Greek Orange filo pie portokalopita close-up in a baking dish. vertical
Food - Drink
Portokalopita: The Greek Orange Cake Packed With Shredded Phyllo
Anyone who has ever baked using phyllo dough knows it can be hard to work with, since the tissue-thin pastry dries out quickly and can easily tear. If you love flaky phyllo but don't like fussing with it, you should try a more low-maintenance treat: the flourless Greek cake called portokalopita, made with phyllo and orange.
It's believed that portokalopita originated with Greek women with a no-waste mindset, who used leftover strips and bits of phyllo dough and flavored them with orange. Portokalopita belongs to a class of Greek desserts called siropiasta, or sweets soaked in syrup after baking, which gives the cake its signature moist, almost juicy texture.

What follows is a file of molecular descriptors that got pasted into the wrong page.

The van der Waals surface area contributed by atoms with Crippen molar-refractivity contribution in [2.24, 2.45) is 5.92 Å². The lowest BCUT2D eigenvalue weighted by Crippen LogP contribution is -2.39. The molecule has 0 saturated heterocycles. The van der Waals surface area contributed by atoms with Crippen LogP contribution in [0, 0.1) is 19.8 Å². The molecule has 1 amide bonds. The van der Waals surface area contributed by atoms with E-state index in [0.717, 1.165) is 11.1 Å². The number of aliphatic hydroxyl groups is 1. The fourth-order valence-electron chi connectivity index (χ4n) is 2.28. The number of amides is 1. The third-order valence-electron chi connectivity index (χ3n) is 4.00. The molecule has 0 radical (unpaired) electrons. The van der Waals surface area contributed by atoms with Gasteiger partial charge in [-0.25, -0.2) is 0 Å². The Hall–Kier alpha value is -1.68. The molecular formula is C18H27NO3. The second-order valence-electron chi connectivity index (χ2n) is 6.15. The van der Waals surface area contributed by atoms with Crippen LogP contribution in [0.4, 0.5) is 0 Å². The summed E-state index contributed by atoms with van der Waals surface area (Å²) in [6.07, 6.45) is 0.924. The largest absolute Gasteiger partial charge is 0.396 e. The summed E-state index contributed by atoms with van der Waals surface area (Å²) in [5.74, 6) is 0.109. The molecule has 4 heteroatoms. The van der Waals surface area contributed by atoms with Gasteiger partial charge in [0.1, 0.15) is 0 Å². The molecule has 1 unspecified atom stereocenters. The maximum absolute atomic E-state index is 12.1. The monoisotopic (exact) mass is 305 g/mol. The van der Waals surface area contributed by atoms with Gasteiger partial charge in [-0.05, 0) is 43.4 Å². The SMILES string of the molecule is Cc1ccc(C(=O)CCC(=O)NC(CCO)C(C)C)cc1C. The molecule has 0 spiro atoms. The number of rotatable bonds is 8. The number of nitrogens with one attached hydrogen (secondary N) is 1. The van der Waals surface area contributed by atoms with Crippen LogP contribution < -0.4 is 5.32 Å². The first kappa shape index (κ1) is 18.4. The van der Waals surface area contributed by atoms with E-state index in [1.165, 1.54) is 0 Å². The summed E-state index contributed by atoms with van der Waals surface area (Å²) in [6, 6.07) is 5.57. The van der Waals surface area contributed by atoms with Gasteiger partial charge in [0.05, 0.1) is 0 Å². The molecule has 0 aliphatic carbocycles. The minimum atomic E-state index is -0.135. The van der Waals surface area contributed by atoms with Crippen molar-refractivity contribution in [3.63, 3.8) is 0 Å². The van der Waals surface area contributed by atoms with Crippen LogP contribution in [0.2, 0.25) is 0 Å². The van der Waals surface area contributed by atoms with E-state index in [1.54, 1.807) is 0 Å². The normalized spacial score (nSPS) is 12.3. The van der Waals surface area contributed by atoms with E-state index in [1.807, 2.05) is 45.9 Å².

The first step to making portokalopita involves separating individual sheets of phyllo dough and letting them either air-dry or drying them out in a low-heat oven. The soaking syrup is made by combining and heating sugar, water, fresh orange juice and zest, and a cinnamon stick, until the sugar dissolves and everything thickens.
The cake batter includes eggs, sugar, Greek yogurt, oil, baking powder, orange zest and juice, and vanilla, and once all these ingredients are combined, you stir in the dried shreds of phyllo dough until everything is bound together. The mixture is then poured into a greased baking dish and baked until the top is browned.
After removing the pan from the oven, slowly pour the cooled orange syrup all over the top and let it absorb into the cake. After cooling the whole thing in the refrigerator, you'll have a sweet and intensely orange-y portokalopita, which can be served cold during the summer, or warmed up to become a toasty winter treat.